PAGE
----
Medically reviewed by Dr. Brian Paris, D.C on Jan. 20, 2019.
If you’ve never heard of proteolytic enzymes, you’re not alone.
It’s not likely your doctor will tell you about them — in fact, he or she probably doesn’t know much, if anything, about them.
After reading this article, you’ll have a good understanding of why proteolytic enzymes are one of the most important things your body needs if you want to live a pain-free life.
Proteolytic enzymes have incredible anti-inflammatory properties. But they do so much more than relieve pain and inflammation.
We’ll talk more about the various health benefits of proteolytic enzymes later in this article.
Use the quick links below to skip to different sections of the article.
- What are proteolytic enzymes?
- How proteolytic enzymes regulate fibrin
- Health benefits of proteolytic enzymes
- Sources of proteolytic enzymes
First, I want to give you an overview of what these enzymes are and what they do.
What are proteolytic enzymes?
Proteolytic enzymes, also referred to as “proteases,” are enzymes that break down proteins into smaller parts, eventually breaking them down into amino acids.
You can find these proteolytic enzymes in your body, or you can get them from certain food sources and from dietary supplements.
Your body actually makes tens of thousands of different enzymes that regulate various biological processes and metabolic functions, but there are some important differences between the various types of enzymes.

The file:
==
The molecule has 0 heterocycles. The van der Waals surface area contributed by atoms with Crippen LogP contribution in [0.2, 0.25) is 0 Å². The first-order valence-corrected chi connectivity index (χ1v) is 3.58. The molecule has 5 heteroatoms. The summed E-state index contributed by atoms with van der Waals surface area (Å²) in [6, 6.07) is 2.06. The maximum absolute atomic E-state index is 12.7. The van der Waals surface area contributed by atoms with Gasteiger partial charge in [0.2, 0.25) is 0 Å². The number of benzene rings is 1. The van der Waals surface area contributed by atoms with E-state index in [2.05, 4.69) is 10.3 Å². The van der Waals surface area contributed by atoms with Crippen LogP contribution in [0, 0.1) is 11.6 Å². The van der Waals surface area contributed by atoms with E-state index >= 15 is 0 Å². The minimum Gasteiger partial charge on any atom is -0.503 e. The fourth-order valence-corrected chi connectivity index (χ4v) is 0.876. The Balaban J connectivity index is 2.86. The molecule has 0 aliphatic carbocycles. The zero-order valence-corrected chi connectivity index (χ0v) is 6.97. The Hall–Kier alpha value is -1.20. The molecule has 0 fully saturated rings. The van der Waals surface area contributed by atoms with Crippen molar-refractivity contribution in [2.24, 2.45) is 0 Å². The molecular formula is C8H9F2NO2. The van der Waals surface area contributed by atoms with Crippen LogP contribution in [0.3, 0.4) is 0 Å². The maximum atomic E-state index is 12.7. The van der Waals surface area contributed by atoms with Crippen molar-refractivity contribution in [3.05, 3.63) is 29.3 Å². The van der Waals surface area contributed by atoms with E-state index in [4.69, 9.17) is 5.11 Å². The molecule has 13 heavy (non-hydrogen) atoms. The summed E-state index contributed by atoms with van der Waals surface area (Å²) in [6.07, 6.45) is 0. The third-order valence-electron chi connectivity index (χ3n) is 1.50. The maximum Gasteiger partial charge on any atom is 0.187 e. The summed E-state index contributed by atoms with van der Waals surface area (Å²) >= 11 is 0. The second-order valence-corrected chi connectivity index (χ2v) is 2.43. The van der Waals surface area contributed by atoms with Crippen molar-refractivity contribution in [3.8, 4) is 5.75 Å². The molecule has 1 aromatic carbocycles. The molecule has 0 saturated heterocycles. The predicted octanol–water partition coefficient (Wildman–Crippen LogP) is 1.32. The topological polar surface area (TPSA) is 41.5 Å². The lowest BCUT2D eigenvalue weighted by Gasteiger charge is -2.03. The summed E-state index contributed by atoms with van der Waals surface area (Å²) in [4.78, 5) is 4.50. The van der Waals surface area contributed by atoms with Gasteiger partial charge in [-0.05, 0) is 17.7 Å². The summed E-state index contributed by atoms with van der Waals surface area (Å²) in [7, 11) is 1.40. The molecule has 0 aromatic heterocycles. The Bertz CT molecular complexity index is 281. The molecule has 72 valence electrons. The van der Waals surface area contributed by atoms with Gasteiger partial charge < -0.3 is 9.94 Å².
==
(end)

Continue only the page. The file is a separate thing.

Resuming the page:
When most people hear the word “enzymes,” they usually think of digestive enzymes.
Digestive enzymes break down proteins in your gut. They aid your digestive system.
Digestive enzymes are very useful, especially if you suffer from regular gas, bloating, abdominal pain, heartburn or other gastrointestinal troubles.
Taking them orally may also help you from becoming deficient and straining your digestive system.
But be aware that their benefits are limited to your digestive tract.
Digestive enzymes do not survive well in your stomach acid (although giving them an enteric coating can help), so after being used for digestion they will provide little other benefit.
Systemic enzymes, on the other hand, are designed to survive your stomach acid, allowing them to enter your small intestine and be absorbed into your bloodstream — and that’s where the real “magic” happens.
Once they enter the circulatory system, they circulate throughout the body.
What is fibrin?
Fibrin is an insoluble protein that acts as a first responder whenever your body is injured.
When the call for help goes out, fibrin molecules rush to the scene.
Shaped like long threads, each fibrin molecule interlaces to form a thin mesh around your wound.